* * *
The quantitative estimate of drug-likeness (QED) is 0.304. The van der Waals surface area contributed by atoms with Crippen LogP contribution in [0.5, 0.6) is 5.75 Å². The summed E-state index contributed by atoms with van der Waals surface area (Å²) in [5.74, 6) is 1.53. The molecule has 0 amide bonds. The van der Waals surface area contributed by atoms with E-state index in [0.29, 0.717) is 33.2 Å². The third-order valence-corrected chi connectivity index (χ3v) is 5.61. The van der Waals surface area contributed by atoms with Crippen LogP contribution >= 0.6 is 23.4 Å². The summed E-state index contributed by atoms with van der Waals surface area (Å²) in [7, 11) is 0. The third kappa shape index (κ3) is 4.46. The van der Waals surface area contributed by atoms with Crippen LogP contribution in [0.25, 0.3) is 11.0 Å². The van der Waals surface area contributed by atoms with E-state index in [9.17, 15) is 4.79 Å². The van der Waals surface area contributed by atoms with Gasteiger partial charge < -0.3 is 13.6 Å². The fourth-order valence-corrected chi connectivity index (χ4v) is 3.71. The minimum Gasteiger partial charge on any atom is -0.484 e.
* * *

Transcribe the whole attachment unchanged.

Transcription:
The quantitative estimate of drug-likeness (QED) is 0.304. The van der Waals surface area contributed by atoms with Crippen LogP contribution in [0.5, 0.6) is 5.75 Å². The summed E-state index contributed by atoms with van der Waals surface area (Å²) in [5.74, 6) is 1.53. The molecule has 0 amide bonds. The van der Waals surface area contributed by atoms with E-state index in [0.29, 0.717) is 33.2 Å². The third-order valence-corrected chi connectivity index (χ3v) is 5.61. The van der Waals surface area contributed by atoms with Crippen LogP contribution >= 0.6 is 23.4 Å². The summed E-state index contributed by atoms with van der Waals surface area (Å²) in [7, 11) is 0. The third kappa shape index (κ3) is 4.46. The van der Waals surface area contributed by atoms with Crippen LogP contribution in [0.25, 0.3) is 11.0 Å². The van der Waals surface area contributed by atoms with E-state index in [9.17, 15) is 4.79 Å². The van der Waals surface area contributed by atoms with Gasteiger partial charge < -0.3 is 13.6 Å². The fourth-order valence-corrected chi connectivity index (χ4v) is 3.71. The minimum Gasteiger partial charge on any atom is -0.484 e.